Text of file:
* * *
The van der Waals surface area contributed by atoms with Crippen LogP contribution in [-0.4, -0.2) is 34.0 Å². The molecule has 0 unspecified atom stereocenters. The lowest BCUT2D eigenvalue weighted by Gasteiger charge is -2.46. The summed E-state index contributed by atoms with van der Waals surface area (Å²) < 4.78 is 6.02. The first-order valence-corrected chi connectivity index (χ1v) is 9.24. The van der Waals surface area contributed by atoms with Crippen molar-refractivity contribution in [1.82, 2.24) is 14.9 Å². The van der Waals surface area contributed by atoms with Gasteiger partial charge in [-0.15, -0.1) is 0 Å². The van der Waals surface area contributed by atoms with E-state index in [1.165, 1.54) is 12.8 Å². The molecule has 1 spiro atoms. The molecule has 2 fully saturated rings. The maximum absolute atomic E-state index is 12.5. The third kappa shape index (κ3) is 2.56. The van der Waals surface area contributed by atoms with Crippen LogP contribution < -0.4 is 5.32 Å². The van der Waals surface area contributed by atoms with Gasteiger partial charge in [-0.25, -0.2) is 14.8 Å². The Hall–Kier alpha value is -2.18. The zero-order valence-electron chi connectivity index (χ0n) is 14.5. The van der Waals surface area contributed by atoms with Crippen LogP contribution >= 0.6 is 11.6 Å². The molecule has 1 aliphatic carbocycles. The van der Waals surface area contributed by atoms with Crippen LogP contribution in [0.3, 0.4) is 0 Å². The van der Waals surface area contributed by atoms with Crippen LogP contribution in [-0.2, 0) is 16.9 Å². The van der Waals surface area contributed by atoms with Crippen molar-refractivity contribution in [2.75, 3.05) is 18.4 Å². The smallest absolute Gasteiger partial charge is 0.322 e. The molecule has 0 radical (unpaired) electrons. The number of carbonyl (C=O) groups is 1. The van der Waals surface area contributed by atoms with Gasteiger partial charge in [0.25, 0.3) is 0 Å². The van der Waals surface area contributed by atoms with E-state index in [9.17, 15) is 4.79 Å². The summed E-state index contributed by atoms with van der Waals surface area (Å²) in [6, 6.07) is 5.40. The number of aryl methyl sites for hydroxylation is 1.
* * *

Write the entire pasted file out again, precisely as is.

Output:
The van der Waals surface area contributed by atoms with Crippen LogP contribution in [-0.4, -0.2) is 34.0 Å². The molecule has 0 unspecified atom stereocenters. The lowest BCUT2D eigenvalue weighted by Gasteiger charge is -2.46. The summed E-state index contributed by atoms with van der Waals surface area (Å²) < 4.78 is 6.02. The first-order valence-corrected chi connectivity index (χ1v) is 9.24. The van der Waals surface area contributed by atoms with Crippen molar-refractivity contribution in [1.82, 2.24) is 14.9 Å². The van der Waals surface area contributed by atoms with Gasteiger partial charge in [-0.15, -0.1) is 0 Å². The van der Waals surface area contributed by atoms with E-state index in [1.165, 1.54) is 12.8 Å². The molecule has 1 spiro atoms. The molecule has 2 fully saturated rings. The maximum absolute atomic E-state index is 12.5. The third kappa shape index (κ3) is 2.56. The van der Waals surface area contributed by atoms with Crippen LogP contribution < -0.4 is 5.32 Å². The van der Waals surface area contributed by atoms with Gasteiger partial charge in [-0.25, -0.2) is 14.8 Å². The Hall–Kier alpha value is -2.18. The zero-order valence-electron chi connectivity index (χ0n) is 14.5. The van der Waals surface area contributed by atoms with Crippen LogP contribution >= 0.6 is 11.6 Å². The molecule has 1 aliphatic carbocycles. The van der Waals surface area contributed by atoms with Crippen LogP contribution in [0.3, 0.4) is 0 Å². The van der Waals surface area contributed by atoms with Crippen LogP contribution in [-0.2, 0) is 16.9 Å². The van der Waals surface area contributed by atoms with Crippen molar-refractivity contribution in [2.75, 3.05) is 18.4 Å². The smallest absolute Gasteiger partial charge is 0.322 e. The molecule has 0 radical (unpaired) electrons. The number of carbonyl (C=O) groups is 1. The van der Waals surface area contributed by atoms with Gasteiger partial charge in [0.25, 0.3) is 0 Å². The van der Waals surface area contributed by atoms with E-state index in [9.17, 15) is 4.79 Å². The summed E-state index contributed by atoms with van der Waals surface area (Å²) in [6, 6.07) is 5.40. The number of aryl methyl sites for hydroxylation is 1.